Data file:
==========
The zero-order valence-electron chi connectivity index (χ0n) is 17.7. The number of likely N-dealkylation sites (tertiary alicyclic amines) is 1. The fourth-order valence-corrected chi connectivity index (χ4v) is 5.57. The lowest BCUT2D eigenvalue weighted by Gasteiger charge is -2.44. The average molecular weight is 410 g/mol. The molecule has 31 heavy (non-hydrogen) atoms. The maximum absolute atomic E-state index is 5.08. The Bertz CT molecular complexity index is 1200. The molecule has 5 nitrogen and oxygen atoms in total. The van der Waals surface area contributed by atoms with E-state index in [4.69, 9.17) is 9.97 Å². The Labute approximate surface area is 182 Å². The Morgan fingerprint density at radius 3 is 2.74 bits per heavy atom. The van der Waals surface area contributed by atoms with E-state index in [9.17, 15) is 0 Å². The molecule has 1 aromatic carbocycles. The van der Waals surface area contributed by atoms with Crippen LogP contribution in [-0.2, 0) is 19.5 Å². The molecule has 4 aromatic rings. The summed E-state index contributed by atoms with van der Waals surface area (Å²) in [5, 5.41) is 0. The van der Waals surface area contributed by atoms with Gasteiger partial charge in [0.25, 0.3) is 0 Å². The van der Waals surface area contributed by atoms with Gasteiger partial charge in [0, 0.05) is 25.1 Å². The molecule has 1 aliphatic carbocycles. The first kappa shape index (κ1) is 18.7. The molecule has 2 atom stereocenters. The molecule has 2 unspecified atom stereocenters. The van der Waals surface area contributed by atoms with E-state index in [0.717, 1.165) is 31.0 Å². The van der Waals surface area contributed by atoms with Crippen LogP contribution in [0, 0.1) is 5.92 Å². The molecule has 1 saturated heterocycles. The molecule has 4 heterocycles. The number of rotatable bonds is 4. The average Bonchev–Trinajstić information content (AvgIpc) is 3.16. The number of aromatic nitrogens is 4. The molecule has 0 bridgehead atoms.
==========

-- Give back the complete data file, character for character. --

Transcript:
The zero-order valence-electron chi connectivity index (χ0n) is 17.7. The number of likely N-dealkylation sites (tertiary alicyclic amines) is 1. The fourth-order valence-corrected chi connectivity index (χ4v) is 5.57. The lowest BCUT2D eigenvalue weighted by Gasteiger charge is -2.44. The average molecular weight is 410 g/mol. The molecule has 31 heavy (non-hydrogen) atoms. The maximum absolute atomic E-state index is 5.08. The Bertz CT molecular complexity index is 1200. The molecule has 5 nitrogen and oxygen atoms in total. The van der Waals surface area contributed by atoms with E-state index in [4.69, 9.17) is 9.97 Å². The Labute approximate surface area is 182 Å². The Morgan fingerprint density at radius 3 is 2.74 bits per heavy atom. The van der Waals surface area contributed by atoms with E-state index in [9.17, 15) is 0 Å². The molecule has 1 aromatic carbocycles. The van der Waals surface area contributed by atoms with Crippen LogP contribution in [-0.2, 0) is 19.5 Å². The molecule has 4 aromatic rings. The summed E-state index contributed by atoms with van der Waals surface area (Å²) in [5, 5.41) is 0. The van der Waals surface area contributed by atoms with Gasteiger partial charge in [0.25, 0.3) is 0 Å². The van der Waals surface area contributed by atoms with Gasteiger partial charge in [0, 0.05) is 25.1 Å². The molecule has 1 aliphatic carbocycles. The first kappa shape index (κ1) is 18.7. The molecule has 2 atom stereocenters. The molecule has 2 unspecified atom stereocenters. The van der Waals surface area contributed by atoms with E-state index in [0.717, 1.165) is 31.0 Å². The van der Waals surface area contributed by atoms with Crippen LogP contribution in [0, 0.1) is 5.92 Å². The molecule has 1 saturated heterocycles. The molecule has 4 heterocycles. The number of rotatable bonds is 4. The average Bonchev–Trinajstić information content (AvgIpc) is 3.16. The number of aromatic nitrogens is 4. The molecule has 0 bridgehead atoms.